Video page 14.2.2000
The day before the beginning of the extraordinary adventure of STROMBOLI ON-LINE team member Marco Fulle, a "normal" tourist, who later
became a good friend of ours, explored Etna for the first time. His name is Ralf Rühlemann. He told us the story of this 14 February
already the following day, but I did not really "appreciate" it until Ralf, coming back from Monza Gran Prix, came to my house with his
videotape. Unfortunately at that moment I was in Azores Islands.
To give SOL friends an idea of what can happen when one climbs a
volcano without previous information on its ongoing activity, I digitized 4 short videoclips from Ralf's video, showing his extraordinary
day. All videos are presented in MPEG format. The soundtrack is present only when it makes sense, i.e. when wind does not dominate
the soundtrack. As usual: clicking on the icon you will get the video.
After having climbed partly with the cablecar and partly on foot, like many other tourists, for what he thought a normal walk, in the first video Ralf observes that the calm that had characterized South East Cone for all the day is changing into something more violent...
The second videoclip shows the clouds of ash (and not only!) that raise more and more glooming over SEC. Unfortunately the sound is dominated by the wind, and it is therefore not presented here. In the meanwhile Ralf goes to Torre del Filosofo in search of a roof...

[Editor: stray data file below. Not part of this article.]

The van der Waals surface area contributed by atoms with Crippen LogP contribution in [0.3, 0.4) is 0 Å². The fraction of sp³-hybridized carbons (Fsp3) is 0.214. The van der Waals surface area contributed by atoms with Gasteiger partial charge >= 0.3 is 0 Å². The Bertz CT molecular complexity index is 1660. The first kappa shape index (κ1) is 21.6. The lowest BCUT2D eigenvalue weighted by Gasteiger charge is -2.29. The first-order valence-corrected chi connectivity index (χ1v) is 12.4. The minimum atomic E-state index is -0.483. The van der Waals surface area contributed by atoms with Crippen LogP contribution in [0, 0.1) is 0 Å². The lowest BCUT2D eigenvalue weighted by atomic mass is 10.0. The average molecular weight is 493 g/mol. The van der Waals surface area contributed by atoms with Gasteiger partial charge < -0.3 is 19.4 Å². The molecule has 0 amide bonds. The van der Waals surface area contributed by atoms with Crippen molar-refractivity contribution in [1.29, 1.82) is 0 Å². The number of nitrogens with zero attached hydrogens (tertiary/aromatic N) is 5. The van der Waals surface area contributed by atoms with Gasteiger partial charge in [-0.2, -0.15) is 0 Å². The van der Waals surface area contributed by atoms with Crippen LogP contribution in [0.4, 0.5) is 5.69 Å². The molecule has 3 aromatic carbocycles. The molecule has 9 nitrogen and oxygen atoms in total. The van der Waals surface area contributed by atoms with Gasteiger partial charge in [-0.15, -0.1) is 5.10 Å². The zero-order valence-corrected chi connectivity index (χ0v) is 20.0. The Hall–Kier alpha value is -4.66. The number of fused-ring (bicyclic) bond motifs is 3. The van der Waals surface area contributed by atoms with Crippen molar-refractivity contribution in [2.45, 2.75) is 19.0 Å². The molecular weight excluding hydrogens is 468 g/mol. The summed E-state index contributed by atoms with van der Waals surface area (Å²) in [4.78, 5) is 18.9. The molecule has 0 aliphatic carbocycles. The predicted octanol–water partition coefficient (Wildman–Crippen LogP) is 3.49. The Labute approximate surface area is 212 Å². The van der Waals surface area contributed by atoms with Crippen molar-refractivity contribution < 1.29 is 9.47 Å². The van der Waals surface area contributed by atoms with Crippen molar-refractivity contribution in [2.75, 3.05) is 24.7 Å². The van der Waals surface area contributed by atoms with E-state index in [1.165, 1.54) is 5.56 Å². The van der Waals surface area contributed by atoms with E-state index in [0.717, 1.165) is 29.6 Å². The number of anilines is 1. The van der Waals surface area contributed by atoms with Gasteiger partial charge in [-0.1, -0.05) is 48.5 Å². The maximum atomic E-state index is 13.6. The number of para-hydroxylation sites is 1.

The third sequence is really SHOCKING. Bombs fall everywhere around Torre del Filosofo, and in great quantity. It looks like we are in the middle of a hail storm. Please note in the soundtrack (besides the impressive sound of the falling bombs) the breathing of Ralf, that really did not expect anything like this!
Peace has returned to Etna summit area. Ralf profits from the lava to reheat a bit, and recover from the scaring experience. In a few minutes Ralf is transformed from a common tourist into a great volcano fan. During the following days he was always with us... although he preferred the neighbourhoods of the last cablecar station to those of Torre del Filosofo!
|We receive and happily publish a comment on this page by Boris Behncke:|
I saw the same paroxysm from VERY close (about 900m,
that is even closer than Torre del Filosofo), together with Pippo Scarpinati, after deciding NOT to go to the Torre del Filosofo
because it was downwind of the crater. Furthermore our vantage point was not in line with the eruptive fracture on the S side of the
cone, which showed its potential during the paroxysm the day after.We felt the heat of the fountains, we heard the crashing noise of
the falling pyroclastics, and we did see someone run for his life towards the Torre del Filosofo building, now I guess I know who that
was. We did not receive one single grain of ash at our observation point, but ash did arrive, on the downwind side, as far as 80km
south of Etna, and scoria clasts larger than 5cm in diameter fell at the cable car station. Really, it was impressing to see how
crucial the decision was not to go to the TDF, and I have always maintained it.
Our experience of the 14 February paroxysm -
our St. Valentine day's meeting with the fiery lover - was hauntingly beautiful, and I have always been proud of my decision to avoid
TDF on that day (even Pippo, who had been many hundreds of times on Etna before I first got there, would have gone there, he told me).
I would like to share my experience of that same event, if you like you can add some words about this on the page with the video clips.
Video Ralf Rühlemann